So far, Kerr said she has been impressed by Taylor.
“She’s off to a good start,” Kerr said. “It’s nice that she’s invested time in wanting to meet the producers.”
Ivan Maluski, policy director for Friends of Family Farmers, said his organization has tried to underscore the importance of ODA supporting small farms. While it hasn’t gone perfectly — Maluski was critical of the department’s approval of Lost Valley Farm, a 30,000-cow dairy in Morrow County that is now being sued by the state for wastewater violations — he said it is clear the door is open to small farm input.
“I’m hopeful there will continue to be receptiveness on things the agency can do to support small and mid-size farms and local food systems,” Maluski said. “I think the signs are encouraging on the whole.”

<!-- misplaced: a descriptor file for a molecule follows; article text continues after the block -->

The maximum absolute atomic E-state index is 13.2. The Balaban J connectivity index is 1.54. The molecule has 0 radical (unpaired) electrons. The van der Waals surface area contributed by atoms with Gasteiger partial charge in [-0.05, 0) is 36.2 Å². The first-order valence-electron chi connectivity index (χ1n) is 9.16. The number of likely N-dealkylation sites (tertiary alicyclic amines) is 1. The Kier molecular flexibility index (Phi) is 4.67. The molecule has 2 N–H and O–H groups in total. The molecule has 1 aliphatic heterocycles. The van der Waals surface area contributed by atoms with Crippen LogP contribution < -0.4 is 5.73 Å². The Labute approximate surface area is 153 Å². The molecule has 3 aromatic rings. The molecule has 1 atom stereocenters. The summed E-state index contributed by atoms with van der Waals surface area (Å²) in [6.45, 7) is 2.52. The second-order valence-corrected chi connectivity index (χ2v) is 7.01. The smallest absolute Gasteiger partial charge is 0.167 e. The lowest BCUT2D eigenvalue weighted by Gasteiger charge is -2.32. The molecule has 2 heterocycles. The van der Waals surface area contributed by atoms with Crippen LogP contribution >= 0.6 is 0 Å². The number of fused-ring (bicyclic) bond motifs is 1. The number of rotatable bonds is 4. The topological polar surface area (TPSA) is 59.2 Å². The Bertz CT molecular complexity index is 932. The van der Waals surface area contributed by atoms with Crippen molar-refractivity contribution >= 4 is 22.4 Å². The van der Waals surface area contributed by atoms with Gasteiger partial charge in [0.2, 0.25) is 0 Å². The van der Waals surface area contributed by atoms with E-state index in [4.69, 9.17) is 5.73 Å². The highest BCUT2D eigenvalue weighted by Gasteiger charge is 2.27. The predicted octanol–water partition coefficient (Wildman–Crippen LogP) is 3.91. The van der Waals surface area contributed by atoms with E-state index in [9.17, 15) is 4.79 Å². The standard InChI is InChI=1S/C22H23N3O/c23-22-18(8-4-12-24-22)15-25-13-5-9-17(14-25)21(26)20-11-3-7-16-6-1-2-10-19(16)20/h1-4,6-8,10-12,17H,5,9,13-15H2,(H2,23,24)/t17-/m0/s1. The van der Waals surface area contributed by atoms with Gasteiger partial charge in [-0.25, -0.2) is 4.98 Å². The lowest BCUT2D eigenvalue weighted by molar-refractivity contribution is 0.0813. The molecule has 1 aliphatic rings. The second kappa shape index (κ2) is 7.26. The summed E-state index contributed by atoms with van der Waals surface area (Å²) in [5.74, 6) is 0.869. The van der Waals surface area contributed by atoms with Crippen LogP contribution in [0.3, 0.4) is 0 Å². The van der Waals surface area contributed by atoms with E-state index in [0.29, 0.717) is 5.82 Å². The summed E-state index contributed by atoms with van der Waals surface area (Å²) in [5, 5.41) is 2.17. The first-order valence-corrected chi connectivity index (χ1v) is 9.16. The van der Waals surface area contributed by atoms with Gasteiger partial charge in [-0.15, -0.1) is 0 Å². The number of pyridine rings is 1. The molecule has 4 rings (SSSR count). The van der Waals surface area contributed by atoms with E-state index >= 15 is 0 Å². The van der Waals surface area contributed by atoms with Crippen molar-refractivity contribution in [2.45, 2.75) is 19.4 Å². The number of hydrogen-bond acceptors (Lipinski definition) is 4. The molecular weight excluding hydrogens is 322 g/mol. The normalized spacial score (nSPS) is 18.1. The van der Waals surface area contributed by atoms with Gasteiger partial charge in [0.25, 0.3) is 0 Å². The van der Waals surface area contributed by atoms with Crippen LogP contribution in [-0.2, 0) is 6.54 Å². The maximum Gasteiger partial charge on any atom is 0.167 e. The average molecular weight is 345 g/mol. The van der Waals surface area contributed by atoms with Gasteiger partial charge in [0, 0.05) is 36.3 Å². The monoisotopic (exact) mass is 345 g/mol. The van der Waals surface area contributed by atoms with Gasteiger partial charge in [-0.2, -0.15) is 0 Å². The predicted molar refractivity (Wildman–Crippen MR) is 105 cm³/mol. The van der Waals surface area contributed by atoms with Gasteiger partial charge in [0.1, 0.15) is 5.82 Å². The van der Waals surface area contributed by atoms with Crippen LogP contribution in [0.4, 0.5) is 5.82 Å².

With year one under her belt, Taylor is showing no signs of letting up on her travel schedule.
She intends to promote regional tours around the state to continue meeting with farmers and local officials, holding roundtable discussions and building on her relationships.
“I’m by no means an expert on all issues that touch agriculture in all parts of the state,” she said. “Continuing to learn is going to be key, and getting out there.”
Taylor is also planning a trade mission to China in May, bringing representatives of roughly a dozen companies to Shanghai. China is an exciting market, she said, as the country is poised to add roughly 160 million middle-class households over the next decade.
“That’s a lot of purchasing power,” she said.
Taylor acknowledged there is uncertainty swirling around federal trade policy, but said the state can play a role in helping Oregon companies build their reputation among export markets. This, she said, was her forte working with the USDA. In fact, Taylor said she has visited every continent except Antarctica in her lifetime.